I know some of you are getting tired of the drum beats of negativity toward Windows 8 and Surface. But in light of Microsoft relenting on the opposition to Office 2013 licensing, it's clear that our voices can be heard in Redmond, and quite frankly, I'd rather nip another Vista in the bud rather than let it go on for years.
The latest bad news comes in a double dose. First up was a brutal assessment from MKM Partners’s analyst Israel Hernandez, who cut his target price and revenue estimates on Microsoft, which he blamed on poor sales of Surface and Windows 8.
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Hernandez cut his Q3 estimate for Surface to 600,000 units from a prior projection of 800,000 units. For this year and next fiscal year, he projects sales of 2.3 million units and 4 million, respectively. Previously, he projected sales of 2.9 million and 6.6 million.
Most damning was his comparison of Surface to the Zune and Kin.
We are also lowering our forecast for Surface sales, with Surface RT on track to join Zune and the Kin in the great consumer electronics discount rack in the sky. While the prospects for Surface Pro are better, current price points on the $999+ hybrid tablet/notebook are not competitive for mass- market adoption and will need to come down, in our view, at the sacrifice of margin and further alienation of the OEM channel, which, in our view, is currently in open revolt.
I have to think the OEMs are furious. They are suffering for Microsoft's intransigence when it comes to Windows 8. The question is when the will revolt spill out into the open for all to see.
The second blow came from IDC. It issued a four-year projection of tablet sales, and it's pretty much an iOS/Android world. IDC raised 2013 tablet sales projections from 172.4 million units to 190.9 million, and it projects annual growth of 16% per year through 2016, with sales in 2017 reaching 350 million units.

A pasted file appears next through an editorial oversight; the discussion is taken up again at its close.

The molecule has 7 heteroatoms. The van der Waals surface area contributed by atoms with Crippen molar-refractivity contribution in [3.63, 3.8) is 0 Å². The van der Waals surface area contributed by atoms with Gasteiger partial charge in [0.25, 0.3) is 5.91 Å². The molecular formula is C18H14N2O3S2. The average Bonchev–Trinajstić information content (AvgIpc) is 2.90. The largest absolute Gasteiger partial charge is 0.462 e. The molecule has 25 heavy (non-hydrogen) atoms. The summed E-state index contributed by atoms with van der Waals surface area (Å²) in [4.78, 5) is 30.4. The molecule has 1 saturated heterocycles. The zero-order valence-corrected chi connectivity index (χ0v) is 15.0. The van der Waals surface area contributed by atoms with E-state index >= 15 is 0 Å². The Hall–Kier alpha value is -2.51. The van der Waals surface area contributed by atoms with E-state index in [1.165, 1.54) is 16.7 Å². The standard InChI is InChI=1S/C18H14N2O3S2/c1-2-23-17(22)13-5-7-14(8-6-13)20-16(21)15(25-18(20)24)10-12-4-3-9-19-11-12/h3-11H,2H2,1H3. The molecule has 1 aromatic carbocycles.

Android-based tablet market share will slip slightly over the next four years, from 48.8% in 2013 to 46% in 2016, while iOS will dip from 46% to 43.5% by 2017. Windows/Surface Pro and Windows RT tablets will account for 7.4% and 2.7%, respectively, by 2017.
Now, Microsoft is nothing if not patient and tenacious, but who would settle for 10% market share in four years? It's also worth noting that IDC believes it will be the more expensive Surface Pro, running x86-based Windows, that gains ground, and not RT.
"Consumers aren't buying Windows RT's value proposition, and long term we think Microsoft and its partners would be better served by focusing their attention on improving Windows 8. Such a focus could drive better share growth in the tablet category down the road," Tom Mainelli, research director for tablets at IDC, said in a statement.
Which shows it comes down to apps. Surface RT and Surface Pro operate the same, and RT is cheaper. But what good is it when the apps are MIA? That, however, is for another blog.